Cutting the Pentagon's Budget is a Gift To Our Enemies

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Political gridlock in Washington triggered across-the-board spending cuts, known as the sequester, in March. As a result, the Pentagon was given six months to eliminate $41 billion from the current year’s budget, and unlike past cuts, this time everything is on the table. In 2011, America spent $711 billion dollars on its defense—more than the next 13 highest spending countries combined. But the burdens it shoulders, both at home and abroad, are unprecedented. Could the sequester be a rare opportunity to overhaul the armed forces, or will its impact damage military readiness and endanger national security?

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  • Donnelly90x90

    For

    Thomas Donnelly

    Co-Director, Marilyn Ware Center for Security Studies, AEI

  • Krepinevich90x90

    For

    Andrew Krepinevich

    President, Center for Strategic and Budgetary Assessments

  • Friedman90x90

    Against

    Benjamin Friedman

    Research Fellow, Cato Institute

  • Schake90x90

    Against

    Kori Schake

    Research Fellow, Hoover Institution


    • Moderator Image

      MODERATOR

      John Donvan

      Author & Correspondent for ABC News

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Donnelly90x90

For The Motion

Thomas Donnelly

Co-Director, Marilyn Ware Center for Security Studies, AEI

Thomas Donnelly, a defense and security policy analyst, is the co-director of the Marilyn Ware Center for Security Studies at AEI. He is the coauthor with Frederick W. Kagan of Lessons for a Long War: How America Can Win on New Battlefields (2010). Among his recent books are Ground Truth: The Future of U.S. Land Power (2008), Of Men and Materiel: The Crisis in Military Resources (2007), The Military We Need (2005); and Operation Iraqi Freedom: A Strategic Assessment (2004). From 1995 to 1999, he was policy group director and a professional staff member for the House Committee on Armed Services. Donnelly also served as a member of the U.S.-China Economic and Security Review Commission. He is a former editor of Armed Forces Journal, Army Times, and Defense News.

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Krepinevich90x90

For The Motion

Andrew Krepinevich

President, Center for Strategic and Budgetary Assessments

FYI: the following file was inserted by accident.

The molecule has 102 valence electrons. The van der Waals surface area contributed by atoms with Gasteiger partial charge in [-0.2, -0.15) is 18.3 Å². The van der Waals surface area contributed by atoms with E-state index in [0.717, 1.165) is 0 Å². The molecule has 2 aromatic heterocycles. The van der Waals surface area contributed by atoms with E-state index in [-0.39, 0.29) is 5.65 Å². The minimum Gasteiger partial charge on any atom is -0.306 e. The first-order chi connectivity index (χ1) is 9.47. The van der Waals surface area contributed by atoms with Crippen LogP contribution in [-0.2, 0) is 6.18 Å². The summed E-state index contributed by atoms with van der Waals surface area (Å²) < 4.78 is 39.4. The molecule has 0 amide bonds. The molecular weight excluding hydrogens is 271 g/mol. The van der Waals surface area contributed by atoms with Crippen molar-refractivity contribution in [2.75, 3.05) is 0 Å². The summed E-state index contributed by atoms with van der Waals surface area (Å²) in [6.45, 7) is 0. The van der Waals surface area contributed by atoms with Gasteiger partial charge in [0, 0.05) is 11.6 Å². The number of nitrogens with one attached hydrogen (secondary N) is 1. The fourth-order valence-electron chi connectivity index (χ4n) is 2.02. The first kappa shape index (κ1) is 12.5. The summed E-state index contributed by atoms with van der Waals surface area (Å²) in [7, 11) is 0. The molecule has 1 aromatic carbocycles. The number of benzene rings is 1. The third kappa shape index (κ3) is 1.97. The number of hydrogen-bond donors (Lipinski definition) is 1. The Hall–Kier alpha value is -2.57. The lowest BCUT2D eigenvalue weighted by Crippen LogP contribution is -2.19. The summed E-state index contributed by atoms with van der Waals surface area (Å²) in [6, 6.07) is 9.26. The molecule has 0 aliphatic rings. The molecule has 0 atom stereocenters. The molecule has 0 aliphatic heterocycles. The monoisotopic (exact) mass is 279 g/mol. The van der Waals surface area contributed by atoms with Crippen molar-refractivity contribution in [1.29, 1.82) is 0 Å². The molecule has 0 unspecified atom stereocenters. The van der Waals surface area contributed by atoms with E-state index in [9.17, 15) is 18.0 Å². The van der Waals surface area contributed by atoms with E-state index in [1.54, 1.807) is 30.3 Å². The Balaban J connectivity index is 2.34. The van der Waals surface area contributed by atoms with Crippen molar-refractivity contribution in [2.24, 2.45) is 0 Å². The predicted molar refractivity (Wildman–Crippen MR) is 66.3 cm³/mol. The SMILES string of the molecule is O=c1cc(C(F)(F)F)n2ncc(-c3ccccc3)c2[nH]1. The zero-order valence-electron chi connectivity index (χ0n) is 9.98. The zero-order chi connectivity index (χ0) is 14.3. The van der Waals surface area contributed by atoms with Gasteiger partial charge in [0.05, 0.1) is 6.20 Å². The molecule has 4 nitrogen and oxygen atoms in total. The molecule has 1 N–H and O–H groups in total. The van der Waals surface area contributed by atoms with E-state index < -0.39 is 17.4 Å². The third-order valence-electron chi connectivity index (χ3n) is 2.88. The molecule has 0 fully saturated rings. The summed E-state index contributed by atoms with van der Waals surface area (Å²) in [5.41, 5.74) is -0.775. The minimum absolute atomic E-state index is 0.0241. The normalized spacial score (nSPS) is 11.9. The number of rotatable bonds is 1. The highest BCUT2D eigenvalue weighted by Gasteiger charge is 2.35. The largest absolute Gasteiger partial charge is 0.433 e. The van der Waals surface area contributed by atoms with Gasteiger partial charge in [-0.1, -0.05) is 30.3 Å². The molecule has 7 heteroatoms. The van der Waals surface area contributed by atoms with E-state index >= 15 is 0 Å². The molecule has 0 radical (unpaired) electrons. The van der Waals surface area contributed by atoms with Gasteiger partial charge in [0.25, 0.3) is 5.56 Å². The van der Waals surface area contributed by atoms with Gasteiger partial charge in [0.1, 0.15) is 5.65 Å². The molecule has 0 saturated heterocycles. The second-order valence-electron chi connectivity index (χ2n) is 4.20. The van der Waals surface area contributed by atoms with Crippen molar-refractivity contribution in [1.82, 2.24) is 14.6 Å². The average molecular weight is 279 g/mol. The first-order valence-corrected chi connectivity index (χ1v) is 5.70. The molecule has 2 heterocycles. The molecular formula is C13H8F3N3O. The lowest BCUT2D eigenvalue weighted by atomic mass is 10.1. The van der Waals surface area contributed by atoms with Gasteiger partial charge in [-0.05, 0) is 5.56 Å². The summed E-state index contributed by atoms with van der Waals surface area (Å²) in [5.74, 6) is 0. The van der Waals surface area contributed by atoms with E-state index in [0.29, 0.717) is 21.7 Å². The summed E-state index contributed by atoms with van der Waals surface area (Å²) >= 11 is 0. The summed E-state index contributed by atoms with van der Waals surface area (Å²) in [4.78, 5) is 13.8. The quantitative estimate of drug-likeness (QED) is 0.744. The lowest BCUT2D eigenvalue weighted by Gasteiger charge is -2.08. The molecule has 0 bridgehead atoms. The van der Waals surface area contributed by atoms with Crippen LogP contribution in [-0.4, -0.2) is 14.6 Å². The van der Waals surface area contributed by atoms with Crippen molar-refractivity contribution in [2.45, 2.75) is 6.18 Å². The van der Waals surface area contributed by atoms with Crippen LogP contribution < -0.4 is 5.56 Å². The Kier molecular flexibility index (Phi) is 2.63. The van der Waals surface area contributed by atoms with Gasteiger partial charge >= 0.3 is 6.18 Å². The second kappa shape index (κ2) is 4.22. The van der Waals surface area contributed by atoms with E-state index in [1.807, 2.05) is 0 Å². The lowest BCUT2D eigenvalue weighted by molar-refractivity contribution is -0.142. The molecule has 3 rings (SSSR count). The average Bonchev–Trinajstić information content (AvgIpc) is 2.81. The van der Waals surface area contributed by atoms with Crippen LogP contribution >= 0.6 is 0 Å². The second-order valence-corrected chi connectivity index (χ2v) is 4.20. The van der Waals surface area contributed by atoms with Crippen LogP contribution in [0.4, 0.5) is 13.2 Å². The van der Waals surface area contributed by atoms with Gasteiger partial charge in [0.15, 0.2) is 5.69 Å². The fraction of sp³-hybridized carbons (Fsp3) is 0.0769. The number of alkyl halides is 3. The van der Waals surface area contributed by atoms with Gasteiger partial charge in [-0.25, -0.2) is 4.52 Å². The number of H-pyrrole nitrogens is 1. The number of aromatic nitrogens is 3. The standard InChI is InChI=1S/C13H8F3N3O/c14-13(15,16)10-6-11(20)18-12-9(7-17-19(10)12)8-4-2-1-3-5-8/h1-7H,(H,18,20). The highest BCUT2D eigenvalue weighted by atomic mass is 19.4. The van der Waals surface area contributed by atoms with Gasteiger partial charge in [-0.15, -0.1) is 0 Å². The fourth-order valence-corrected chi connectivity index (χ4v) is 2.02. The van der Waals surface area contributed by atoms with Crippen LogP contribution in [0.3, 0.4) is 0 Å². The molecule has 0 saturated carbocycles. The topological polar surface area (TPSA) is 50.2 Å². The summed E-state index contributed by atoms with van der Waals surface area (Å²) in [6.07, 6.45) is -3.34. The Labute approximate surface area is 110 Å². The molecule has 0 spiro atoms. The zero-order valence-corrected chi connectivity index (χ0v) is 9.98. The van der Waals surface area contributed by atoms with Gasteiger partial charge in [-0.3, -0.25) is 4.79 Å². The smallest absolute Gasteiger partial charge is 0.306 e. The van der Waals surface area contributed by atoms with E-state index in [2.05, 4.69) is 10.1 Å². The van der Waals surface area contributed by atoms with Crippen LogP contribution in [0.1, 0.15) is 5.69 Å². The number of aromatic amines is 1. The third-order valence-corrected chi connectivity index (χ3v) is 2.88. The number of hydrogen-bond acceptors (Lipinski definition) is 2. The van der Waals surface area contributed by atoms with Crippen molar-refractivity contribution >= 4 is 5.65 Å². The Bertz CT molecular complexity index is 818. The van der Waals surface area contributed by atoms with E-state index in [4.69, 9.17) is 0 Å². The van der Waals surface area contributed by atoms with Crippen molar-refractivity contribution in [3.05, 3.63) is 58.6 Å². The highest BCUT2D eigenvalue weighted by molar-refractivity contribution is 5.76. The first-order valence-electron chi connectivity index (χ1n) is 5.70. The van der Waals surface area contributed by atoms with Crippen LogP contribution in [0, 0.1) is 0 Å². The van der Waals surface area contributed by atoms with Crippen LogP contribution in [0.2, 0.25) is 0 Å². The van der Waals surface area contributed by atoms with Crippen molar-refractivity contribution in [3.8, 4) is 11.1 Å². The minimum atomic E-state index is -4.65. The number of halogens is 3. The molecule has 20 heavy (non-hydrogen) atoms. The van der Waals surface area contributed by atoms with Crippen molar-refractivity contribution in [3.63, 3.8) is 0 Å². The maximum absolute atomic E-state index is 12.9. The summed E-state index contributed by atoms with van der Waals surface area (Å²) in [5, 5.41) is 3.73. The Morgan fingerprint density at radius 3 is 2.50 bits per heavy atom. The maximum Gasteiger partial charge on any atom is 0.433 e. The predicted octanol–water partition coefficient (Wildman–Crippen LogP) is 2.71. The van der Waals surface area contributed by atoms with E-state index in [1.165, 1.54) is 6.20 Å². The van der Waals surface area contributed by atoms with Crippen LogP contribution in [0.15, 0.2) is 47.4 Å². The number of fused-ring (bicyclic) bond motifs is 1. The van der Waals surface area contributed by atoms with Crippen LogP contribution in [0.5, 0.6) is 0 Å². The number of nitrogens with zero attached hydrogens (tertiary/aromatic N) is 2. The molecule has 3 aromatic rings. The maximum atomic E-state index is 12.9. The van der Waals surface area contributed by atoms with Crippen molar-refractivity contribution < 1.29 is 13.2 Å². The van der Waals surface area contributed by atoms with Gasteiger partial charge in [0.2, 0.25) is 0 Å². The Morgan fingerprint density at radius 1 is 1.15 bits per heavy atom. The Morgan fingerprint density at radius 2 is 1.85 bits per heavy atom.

Andrew F. Krepinevich, Jr. is President president of the Center for Strategic and Budgetary Assessments. He assumed this position in 1993, following a 21-year career in the U.S. Army. Krepinevich has served in the Department of Defense's Office of Net Assessment and on the personal staff of three secretaries of defense. He currently serves on the Chief of Naval Operations' (CNO's) Advisory Board and on the Army Special Operations Command's Advisory Board. Krepinevich has served as a consultant on military affairs for many senior government officials, including several secretaries of defense, the CIA's National Intelligence Council, and all four military services. Krepinevich's most recent book is 7 Deadly Scenarios: A Military Futurist Explores War in the 21st Century. Krepinevich received the 1987 Furniss Award for his book, The Army and Vietnam.

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Against The Motion

Benjamin Friedman

Research Fellow, Cato Institute

Benjamin H. Friedman is a research fellow in defense and homeland security studies. His areas of expertise include counter-terrorism, homeland security and defense politics. He is the author of dozens of op-eds and journal articles and co-editor of two books, including Terrorizing Ourselves: Why U.S. Counterterrorism Policy Is Failing and How to Fix It, published in 2010. He is a graduate of Dartmouth College and a Ph.D. candidate in Political Science and an affiliate of the Security Studies Program at the Massachusetts Institute of Technology.

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Schake90x90

Against The Motion

Kori Schake

Research Fellow, Hoover Institution

Kori Schake is a fellow at the Hoover Institution, where she is writing a book about the American experience as a rising power from 1840-1921.  She has worked in the Pentagon's Joint Staff, the Office of the Secretary of Defense, the National Security Council, and the State Department's office of policy planning.  During the 2008 presidential election, she was a senior policy advisor to the McCain-Palin campaign  She previously held the distinguished chair in international security studies at the U.S. Military Academy, and taught in the faculties of the Johns Hopkins School of Advanced International Studies and the University of Maryland School of Public Affairs.  She blogs for Shadow Government at Foreign Policy.  Her most recent book is State of Disrepair: Fixing the Culture and Practices of the State Department (2012).

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Declared Winner: Against The Motion

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Voting Breakdown:
 

64% voted the same way in BOTH pre- and post-debate votes (14% voted FOR twice, 48% voted AGAINST twice, 2% voted UNDECIDED twice). 36% changed their minds (5% voted FOR then changed to AGAINST, 1% voted FOR then changed to UNDECIDED, 8% voted AGAINST then changed to FOR, 2% voted AGAINST then changed to UNDECIDED, 7% voted UNDECIDED then changed to FOR, 13% voted UNDECIDED then changed to AGAINST) | Breakdown Graphic